While accessibility has been an important field of research within disability studies, historians of disability have only recently begun to look into the materiality and the meaning of technology, building, and design. This is especially true for the non-US context, while in the United States, Williamson’s book is the third by a historian of design and material culture to appear within two years: Aimi Hamraie published Building Access: Universal Design and the Politics of Disability in 2017 and Elizabeth Guffey published Designing Disability: Symbols, Space and Society in 2018From the point of view of a historian of both technology and disability, this new interest is a welcome development. All three authors make an important point about the differences between a normative concept, a policy statement, a template, and actual, individual user experiences. They combine to increase the presence of disability as a category in design history.

Williamson bases her study on archival material, periodicals and other published sources, and interviews conducted in the course of disability history projects. One chapter, for example, is based on interesting archive material from the Disability Rights and Independent Living Movement Collection at Berkeley. The author strives to take not just the perspective of planners, architects, bureaucrats, or experts of various kinds, but to embrace those of users. However, individual disabled persons who were outside the architectural professions, and were not core figures in disability activism, are particularly dominant in the initial chapters, but they have little presence in the latter chapters where, sources permitting, it would have been nice to hear their voices continue with greater resonance.

The book is structured around seven chapters. Chapter 1 is about government policies and regulations in the aftermath of the Second World War, when the honoring and rehabilitation of disabled veterans was at the core of political interest. There were three major technical components to these policies: prosthetics were meant to complete the individual, customized cars were intended to take them to work and back, and accessible houses were to help reinforce US family and gender norms. It is very interesting to read that driving an automobile as a veteran was, in the postwar period, openly regarded as a material symbol of masculinity and freedom; it was advertised as such by car manufacturers and medical experts, even leading to a national car subsidy for veterans. However, despite provision of prosthetics, cars, and houses, the many barriers of the built environment faced by disabled veterans were largely ignored. Rehabilitation was regarded as the responsibility of the individual. Furthermore, high-tech prosthetics, wheelchair-accessible housing and specially equipped cars were components of an aid system limited to veterans. Disabled people who were not eligible for veterans’ programs received much less attention, especially in the spheres of financial support and technical aids.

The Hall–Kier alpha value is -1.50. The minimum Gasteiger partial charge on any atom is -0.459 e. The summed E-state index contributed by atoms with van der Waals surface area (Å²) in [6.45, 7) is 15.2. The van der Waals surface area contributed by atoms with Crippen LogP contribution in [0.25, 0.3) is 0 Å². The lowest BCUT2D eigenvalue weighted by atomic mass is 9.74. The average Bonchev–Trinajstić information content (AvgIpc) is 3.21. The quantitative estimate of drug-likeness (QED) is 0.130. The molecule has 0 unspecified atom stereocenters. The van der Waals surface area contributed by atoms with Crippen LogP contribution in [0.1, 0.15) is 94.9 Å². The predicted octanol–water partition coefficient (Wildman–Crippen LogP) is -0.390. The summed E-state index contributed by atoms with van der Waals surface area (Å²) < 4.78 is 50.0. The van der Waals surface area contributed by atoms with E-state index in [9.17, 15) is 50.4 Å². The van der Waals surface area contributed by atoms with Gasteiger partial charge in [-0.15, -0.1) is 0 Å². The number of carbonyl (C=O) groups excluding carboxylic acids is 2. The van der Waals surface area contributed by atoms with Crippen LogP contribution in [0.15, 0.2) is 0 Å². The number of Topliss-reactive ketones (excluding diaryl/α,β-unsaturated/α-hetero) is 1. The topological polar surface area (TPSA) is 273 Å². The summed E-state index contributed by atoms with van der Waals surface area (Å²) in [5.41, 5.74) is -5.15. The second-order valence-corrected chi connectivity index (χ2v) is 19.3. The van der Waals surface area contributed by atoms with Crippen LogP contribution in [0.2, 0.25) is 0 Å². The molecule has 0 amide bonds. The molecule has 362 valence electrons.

Chapter 2 focuses on the University of Illinois at Urbana-Champaign because this was the first university campus where, in the 1950s, wheelchair-accessible devices were installed. Williamson traces the creation of a coordinated set of ramps, curb cuts, and customized interior building. This first systematic intervention into the built environment was devised largely by Timothy Nugent, the university’s rehabilitation services director. The chapter is about his and other rehabilitation experts‘ views on access: access was proposed as a means of medical and social rehabilitation and integration into the labor force and civil life. It was also rather enforced on people with disabilities. They were expected to perform, to be resourceful, well-disciplined, and tough. Access was not regarded as a right; it was given as a help so that the disabled individual could commit to his or her responsibility to function within society and overcome disability. Williamson calls this the rehabilitation approach to access. It was by no means a US phenomenon but was also typical of 1950s and 1960s Europe. The 1961 American National Standard Specifications for Making Buildings and Facilities Accessible, to, and Usable by, the Physically Handicapped was to become the model for many European standardization attempts; clause 117.1 suggested measurements for access while maintaining that the problem was largely the person, not the environment, and that access should be realized without much cost or design change.